The Endangered Species Act requires the Fish and Wildlife Service and National Marine Fisheries Service to develop and implement recovery plans for the conservation and survival of threatened and endangered species that occur in the United States, unless "such a plan will not promote the conservation of the species." Recovery teams, which include representatives of public and private agencies and institutions, among others, are convened to prepare recovery plans. However, the endangered species recovery program is generally hampered by underfunding and political pressures, and as of February 2000, only about 75 percent of listed species had recovery plans.

Part 3: ESA Prohibitions
The ESA prohibits the "taking" of endangered species. Taking is defined as "to harass, harm, pursue, hunt, shoot, wound, kill, trap, capture, or collect" listed species. "Harm" includes destruction of a listed species' habitat.

The act's prohibition on taking does not extend to listed plant species. However, on public lands, it is illegal to "remove or reduce to possession," or to "maliciously damage or destroy" threatened or endangered plants. Protection of listed plants is significantly weaker on private lands, where it is illegal to "remove, cut, dig up, or damage or destroy flora" only when it is "in knowing violation of any state law or in the course of any violation of state criminal trespass law."

In addition, federal agencies are required to consult with the FWS or NMFS to ensure that any action authorized, funded, or carried out by that agency is "not likely to jeopardize the continued existence of any threatened or endangered species" or to destroy the critical habitat of any such species. Any agency proposing a project must therefore ask FWS or NMFS if there are any threatened or endangered species in the project area. If a listed species is present, the agency proposing the action must prepare a "biological assessment" that identifies listed species in the area and outlines the nature and extent of the action's impact on these species. FWS or NMFS then determines if a "formal consultation" is necessary.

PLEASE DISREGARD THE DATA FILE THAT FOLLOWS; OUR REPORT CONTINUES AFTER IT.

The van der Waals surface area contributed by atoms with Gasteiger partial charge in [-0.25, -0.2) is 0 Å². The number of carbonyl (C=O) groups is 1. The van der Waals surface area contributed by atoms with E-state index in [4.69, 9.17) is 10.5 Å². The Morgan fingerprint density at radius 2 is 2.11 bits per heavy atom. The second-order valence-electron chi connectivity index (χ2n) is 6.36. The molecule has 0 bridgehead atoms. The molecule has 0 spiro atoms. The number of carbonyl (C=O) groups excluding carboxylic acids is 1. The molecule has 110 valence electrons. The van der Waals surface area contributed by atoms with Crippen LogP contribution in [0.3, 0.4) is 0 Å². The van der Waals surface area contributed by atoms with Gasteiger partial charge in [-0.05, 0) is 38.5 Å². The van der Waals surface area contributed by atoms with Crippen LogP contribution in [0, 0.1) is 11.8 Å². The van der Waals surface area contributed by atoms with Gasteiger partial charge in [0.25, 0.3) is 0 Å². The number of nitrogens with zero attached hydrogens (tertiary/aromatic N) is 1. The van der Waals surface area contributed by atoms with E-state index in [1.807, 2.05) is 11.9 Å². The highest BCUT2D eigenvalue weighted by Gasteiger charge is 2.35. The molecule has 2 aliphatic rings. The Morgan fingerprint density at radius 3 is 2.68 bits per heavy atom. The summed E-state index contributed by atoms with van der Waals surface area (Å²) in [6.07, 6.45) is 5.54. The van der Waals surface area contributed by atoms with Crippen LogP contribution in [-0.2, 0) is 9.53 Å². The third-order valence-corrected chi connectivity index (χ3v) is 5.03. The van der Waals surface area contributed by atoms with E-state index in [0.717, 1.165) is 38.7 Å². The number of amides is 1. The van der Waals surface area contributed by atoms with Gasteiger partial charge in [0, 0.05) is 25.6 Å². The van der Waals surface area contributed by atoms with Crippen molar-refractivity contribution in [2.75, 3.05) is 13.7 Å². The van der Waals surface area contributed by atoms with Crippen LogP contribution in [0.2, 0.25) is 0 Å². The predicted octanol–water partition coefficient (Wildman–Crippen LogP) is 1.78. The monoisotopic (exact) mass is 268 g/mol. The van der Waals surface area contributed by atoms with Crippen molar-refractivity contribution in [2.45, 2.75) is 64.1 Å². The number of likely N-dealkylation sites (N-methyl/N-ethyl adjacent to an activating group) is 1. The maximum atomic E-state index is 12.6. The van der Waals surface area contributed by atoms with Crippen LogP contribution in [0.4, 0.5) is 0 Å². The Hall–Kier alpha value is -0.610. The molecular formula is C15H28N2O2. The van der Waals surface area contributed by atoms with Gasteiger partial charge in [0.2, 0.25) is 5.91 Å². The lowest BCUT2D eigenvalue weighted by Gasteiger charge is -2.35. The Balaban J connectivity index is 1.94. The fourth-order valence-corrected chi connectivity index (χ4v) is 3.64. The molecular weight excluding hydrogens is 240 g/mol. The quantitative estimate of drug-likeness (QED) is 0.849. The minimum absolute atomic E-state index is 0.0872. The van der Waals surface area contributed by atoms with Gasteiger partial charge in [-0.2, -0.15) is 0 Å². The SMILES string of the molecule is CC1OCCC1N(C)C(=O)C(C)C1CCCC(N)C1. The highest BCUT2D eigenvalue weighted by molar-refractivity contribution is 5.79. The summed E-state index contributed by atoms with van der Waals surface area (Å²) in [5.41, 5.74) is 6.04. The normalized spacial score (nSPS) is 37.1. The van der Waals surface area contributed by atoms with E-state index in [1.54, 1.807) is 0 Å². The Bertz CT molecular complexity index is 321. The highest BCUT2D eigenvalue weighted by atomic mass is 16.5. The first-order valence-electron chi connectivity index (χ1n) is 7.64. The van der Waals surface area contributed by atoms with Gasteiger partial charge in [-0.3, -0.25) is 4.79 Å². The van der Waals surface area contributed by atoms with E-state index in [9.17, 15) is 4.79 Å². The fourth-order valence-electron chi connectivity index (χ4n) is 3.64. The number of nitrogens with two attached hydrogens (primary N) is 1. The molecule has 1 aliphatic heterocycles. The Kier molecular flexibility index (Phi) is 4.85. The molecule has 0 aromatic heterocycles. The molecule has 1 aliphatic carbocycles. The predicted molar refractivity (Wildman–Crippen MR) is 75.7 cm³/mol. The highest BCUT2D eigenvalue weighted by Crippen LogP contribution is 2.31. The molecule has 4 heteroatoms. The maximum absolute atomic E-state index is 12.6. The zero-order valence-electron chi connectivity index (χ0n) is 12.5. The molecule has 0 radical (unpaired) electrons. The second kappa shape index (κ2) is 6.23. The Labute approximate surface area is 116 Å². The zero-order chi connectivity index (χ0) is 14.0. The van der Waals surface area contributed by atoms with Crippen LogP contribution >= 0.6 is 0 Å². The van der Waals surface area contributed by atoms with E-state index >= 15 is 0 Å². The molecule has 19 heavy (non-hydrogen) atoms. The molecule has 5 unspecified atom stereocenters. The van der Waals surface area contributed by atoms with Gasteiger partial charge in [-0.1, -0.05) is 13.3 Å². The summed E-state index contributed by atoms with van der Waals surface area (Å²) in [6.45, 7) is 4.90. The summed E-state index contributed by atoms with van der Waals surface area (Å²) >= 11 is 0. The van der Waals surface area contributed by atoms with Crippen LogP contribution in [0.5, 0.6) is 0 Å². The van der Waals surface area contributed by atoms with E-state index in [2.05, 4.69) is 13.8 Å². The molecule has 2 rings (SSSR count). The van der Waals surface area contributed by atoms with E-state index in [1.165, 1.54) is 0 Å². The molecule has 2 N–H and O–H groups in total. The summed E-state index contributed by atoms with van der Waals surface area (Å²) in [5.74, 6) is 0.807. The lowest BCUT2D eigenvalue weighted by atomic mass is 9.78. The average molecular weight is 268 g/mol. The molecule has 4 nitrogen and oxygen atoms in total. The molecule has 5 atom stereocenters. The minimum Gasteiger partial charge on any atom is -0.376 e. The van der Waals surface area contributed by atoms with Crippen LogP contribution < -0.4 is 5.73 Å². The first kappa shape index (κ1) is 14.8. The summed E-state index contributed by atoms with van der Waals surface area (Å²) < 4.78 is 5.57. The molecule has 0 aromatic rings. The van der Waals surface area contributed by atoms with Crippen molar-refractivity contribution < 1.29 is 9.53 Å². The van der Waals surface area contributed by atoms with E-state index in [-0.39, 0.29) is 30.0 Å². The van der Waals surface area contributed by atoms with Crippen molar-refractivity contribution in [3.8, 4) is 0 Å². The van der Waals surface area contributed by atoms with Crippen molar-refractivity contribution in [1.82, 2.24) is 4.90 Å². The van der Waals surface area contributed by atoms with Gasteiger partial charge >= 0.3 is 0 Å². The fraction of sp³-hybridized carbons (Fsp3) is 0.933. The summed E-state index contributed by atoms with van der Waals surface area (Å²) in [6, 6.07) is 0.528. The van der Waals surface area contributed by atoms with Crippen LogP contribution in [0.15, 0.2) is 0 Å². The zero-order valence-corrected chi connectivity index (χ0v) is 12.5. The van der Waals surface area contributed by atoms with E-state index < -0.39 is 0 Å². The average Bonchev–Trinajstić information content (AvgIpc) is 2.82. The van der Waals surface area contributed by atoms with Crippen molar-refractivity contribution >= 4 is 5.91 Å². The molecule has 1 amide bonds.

If the biological assessment indicates that the proposed project could affect a listed species, the Secretary is required to prepare a "biological opinion" that determines formally whether the project would cause "jeopardy" to the continued existence of a listed species. If the biological opinion indicates no jeopardy, then the project proceeds.

If the opinion indicates that the project, as proposed, would cause jeopardy to listed species, then FWS and NMFS are required to suggest "reasonable and prudent alternatives" that would not jeopardize the species' existence. If the agency cannot suggest reasonable and prudent alternatives, the proposed project is denied.

Of the more than 195,000 federal actions reviewed under the ESA between 1979 and 1995, only about 0.05 percent were withdrawn or canceled because they would have jeopardized a listed species. The vast majority of federal projects continue after consultation with only minor alterations to protect a listed species.

Part 4: Exceptions to ESA prohibitions
A private landowner can receive an "Incidental Take Permit" to "take" threatened or endangered species by submitting a Habitat Conservation Plan (HCP) that minimizes and mitigates the impacts of the proposed action on listed species. The HCP must be approved by the Secretary of the Interior prior to receipt of an Incidental Take Permit. The number of incidental take permits issued by the FWS and NMFS has grown exponentially in recent years. As of April 2000, 301 permits had been approved and more than 200 others were in development.

Proposed actions by federal agencies that have been determined to cause jeopardy to a listed species may receive an exemption from the ESA if five members of the federal "Endangered Species Committee" determine that the action is of regional or national significance, that the benefits of the action clearly outweigh the benefits of conserving the species, and that there are no reasonable and prudent alternatives to the action.

The Endangered Species Committee is comprised of seven members: the Secretary of Agriculture; the Secretary of the Army; the Secretary of the Interior; the Chairman of the Council of Economic Advisors; the Administrator of the National Oceanic and Atmospheric Administration; the Administrator of the Environmental Protection Agency; and one individual from the affected state.